None of my friends are on Twitter

Brought up on the mean streets of Elgin and educated at Aberdeen and Napier Universities; Chris has written on everything from exorcisms to the drinks industry for a number of publications. After a spell in advertising and marketing he is now editor of Scotcampus – Scotland’s largest freesheet for the 16-30 age group. When he isn’t writing, editing or commuting he’s normally trying to convince his girlfriend they really don’t need a cat. Ever.

It would be fair to say that anyone reading this has friends. It’s also probably likely that they’ll be on Facebook and that a good proportion of their mates will be too.

But what about Twitter?

Twitter has been a revelation since its creation. It’s been the cause of high-profile political fall-outs, bands splitting up, sportsmen being suspended, journalists being disciplined, obituaries being written prematurely, companies re-focussing their marketing strategies, and Justin Bieber almost heading to North Korea on tour.

I use four Twitter accounts with work – each for different aspects of Scotcampus and its affiliated Freshers’ Festivals. Twitter has been invaluable in not only bringing the paper and events to the attention of advertisers it has also helped me source good freelance writers and photographers at short notice. Many of the relationships that have come about because of this strange Twitter introduction look like they’ll grow over the months and years and hopefully benefit all involved.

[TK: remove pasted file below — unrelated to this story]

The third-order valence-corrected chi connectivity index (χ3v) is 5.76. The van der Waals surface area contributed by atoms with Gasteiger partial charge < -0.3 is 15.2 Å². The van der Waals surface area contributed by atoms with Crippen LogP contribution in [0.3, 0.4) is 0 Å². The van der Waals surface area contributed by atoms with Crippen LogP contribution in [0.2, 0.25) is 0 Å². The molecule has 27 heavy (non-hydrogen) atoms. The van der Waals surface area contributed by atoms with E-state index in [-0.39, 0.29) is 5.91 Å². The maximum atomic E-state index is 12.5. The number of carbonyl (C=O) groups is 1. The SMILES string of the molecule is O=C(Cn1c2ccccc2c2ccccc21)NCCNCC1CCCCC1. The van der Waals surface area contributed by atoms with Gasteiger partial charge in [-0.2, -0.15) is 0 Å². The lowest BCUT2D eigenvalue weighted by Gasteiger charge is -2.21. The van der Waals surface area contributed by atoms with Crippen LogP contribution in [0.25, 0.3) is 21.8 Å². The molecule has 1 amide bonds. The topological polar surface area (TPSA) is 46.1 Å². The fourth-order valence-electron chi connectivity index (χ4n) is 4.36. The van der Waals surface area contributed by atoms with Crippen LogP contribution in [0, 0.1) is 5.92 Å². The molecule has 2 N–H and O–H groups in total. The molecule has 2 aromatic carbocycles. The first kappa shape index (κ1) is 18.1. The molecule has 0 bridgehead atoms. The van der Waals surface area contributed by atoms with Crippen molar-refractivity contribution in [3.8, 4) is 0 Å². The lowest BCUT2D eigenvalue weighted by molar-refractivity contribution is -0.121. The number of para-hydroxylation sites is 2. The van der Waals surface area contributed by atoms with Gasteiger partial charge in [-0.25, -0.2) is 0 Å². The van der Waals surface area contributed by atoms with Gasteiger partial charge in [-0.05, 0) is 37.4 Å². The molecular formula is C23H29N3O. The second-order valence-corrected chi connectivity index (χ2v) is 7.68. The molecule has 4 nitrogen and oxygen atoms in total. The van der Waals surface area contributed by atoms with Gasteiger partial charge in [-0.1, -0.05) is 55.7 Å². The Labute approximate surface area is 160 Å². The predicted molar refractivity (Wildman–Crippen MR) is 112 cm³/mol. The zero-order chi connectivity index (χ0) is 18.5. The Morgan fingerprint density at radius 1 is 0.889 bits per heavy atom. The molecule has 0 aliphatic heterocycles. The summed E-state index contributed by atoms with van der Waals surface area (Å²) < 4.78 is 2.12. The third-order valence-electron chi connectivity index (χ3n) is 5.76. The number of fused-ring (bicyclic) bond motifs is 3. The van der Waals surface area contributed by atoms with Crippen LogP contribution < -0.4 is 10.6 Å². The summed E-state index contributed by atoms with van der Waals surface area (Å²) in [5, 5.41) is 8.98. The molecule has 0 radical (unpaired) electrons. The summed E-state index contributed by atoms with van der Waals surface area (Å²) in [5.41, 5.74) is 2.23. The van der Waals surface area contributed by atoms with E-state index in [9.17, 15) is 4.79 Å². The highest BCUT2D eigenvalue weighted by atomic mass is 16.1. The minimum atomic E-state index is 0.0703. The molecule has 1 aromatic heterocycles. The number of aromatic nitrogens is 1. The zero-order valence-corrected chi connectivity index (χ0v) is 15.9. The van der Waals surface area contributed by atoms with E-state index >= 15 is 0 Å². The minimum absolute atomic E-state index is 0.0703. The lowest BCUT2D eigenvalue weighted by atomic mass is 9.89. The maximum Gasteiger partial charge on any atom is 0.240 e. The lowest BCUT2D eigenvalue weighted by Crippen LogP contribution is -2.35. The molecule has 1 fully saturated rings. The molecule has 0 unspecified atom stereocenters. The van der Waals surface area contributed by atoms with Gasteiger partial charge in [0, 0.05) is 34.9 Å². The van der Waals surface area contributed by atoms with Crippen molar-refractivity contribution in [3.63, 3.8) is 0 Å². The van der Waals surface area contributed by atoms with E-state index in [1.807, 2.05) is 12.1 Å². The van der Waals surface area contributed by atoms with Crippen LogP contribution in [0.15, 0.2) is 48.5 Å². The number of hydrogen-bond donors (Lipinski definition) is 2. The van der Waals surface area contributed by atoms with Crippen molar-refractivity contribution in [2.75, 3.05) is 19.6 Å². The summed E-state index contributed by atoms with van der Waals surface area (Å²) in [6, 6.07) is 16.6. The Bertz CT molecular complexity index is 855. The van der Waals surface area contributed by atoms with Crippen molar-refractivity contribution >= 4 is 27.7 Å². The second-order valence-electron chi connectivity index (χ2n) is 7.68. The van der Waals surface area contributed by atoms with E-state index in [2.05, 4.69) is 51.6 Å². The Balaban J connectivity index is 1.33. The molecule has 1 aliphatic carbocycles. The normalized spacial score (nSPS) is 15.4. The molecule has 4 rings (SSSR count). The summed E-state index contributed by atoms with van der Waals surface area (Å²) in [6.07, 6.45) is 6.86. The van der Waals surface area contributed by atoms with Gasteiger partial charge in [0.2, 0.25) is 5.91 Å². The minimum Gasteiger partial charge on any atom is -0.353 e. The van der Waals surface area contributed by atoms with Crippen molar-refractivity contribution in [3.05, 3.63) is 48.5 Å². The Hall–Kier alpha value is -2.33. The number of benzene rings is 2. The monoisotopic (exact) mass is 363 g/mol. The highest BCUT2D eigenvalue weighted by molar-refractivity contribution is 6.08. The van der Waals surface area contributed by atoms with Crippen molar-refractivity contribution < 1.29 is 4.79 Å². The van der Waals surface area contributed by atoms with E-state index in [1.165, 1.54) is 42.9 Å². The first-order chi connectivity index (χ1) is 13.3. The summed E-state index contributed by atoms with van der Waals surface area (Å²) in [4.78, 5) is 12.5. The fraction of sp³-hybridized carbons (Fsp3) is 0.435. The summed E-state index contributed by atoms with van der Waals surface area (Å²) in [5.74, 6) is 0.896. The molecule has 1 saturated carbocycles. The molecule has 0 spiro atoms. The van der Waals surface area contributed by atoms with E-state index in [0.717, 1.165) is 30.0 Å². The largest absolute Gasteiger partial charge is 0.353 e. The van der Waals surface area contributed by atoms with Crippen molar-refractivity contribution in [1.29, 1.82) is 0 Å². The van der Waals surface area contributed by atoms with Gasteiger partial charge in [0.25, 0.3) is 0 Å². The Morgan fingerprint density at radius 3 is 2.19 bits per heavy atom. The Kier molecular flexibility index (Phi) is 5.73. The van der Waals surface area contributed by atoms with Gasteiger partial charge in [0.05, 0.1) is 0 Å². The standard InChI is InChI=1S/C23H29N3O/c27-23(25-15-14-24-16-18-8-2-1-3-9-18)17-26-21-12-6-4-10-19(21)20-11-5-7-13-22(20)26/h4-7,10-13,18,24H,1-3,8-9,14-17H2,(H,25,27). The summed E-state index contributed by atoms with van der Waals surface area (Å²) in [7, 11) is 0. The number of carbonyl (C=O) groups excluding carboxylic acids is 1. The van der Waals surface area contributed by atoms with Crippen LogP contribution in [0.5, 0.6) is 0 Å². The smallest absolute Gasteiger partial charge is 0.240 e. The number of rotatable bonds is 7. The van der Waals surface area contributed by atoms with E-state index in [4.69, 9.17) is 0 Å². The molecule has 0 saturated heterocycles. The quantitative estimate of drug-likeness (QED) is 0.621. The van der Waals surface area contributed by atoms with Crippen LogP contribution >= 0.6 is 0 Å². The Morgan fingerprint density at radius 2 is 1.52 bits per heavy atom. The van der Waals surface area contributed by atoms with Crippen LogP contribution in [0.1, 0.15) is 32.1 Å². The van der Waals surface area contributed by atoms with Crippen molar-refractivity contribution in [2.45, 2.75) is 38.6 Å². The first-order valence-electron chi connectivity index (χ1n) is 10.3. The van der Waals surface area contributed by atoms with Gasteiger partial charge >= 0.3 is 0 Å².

But is Twitter only any use for those promoting business to business ventures? For those in the media shouting for attention? For those keen purely to promote something?

I ask this because hand on heart of all my friends, both close and distant; there are maybe only three or four who Tweet for personal use. They Tweet about the weather, what they had for lunch, what they’re doing at the weekend and what’s on the TV. They’re not buying, they’re not selling, they’re not marketing or promoting. They’re just pumping their thoughts into the vast universe of similar sentiments that is Twitter.

Twitter is almost the antithesis of Facebook in that it’s seemingly more popular with businesses than ‘people’. And whilst I can’t knock either, Twitter’s success as a marketing and networking tool might be significantly greater if it could appeal to those ‘normal’ 20-30 year olds out there who are suspicious of its uses and purpose.

As it stands I don’t envisage a flurry of my peers flocking to Twitter any time soon – they haven’t had any desire to yet. I’m not even sure what my own personal (and vastly underused) Twitter is for really. And I’d argue that it’s this uncertainty and suspicion that needs to be addressed before the true marketing potential of Twitter can really be determined.

Whether those at Twitter feel there is a need to address such an issue is of course another matter entirely.

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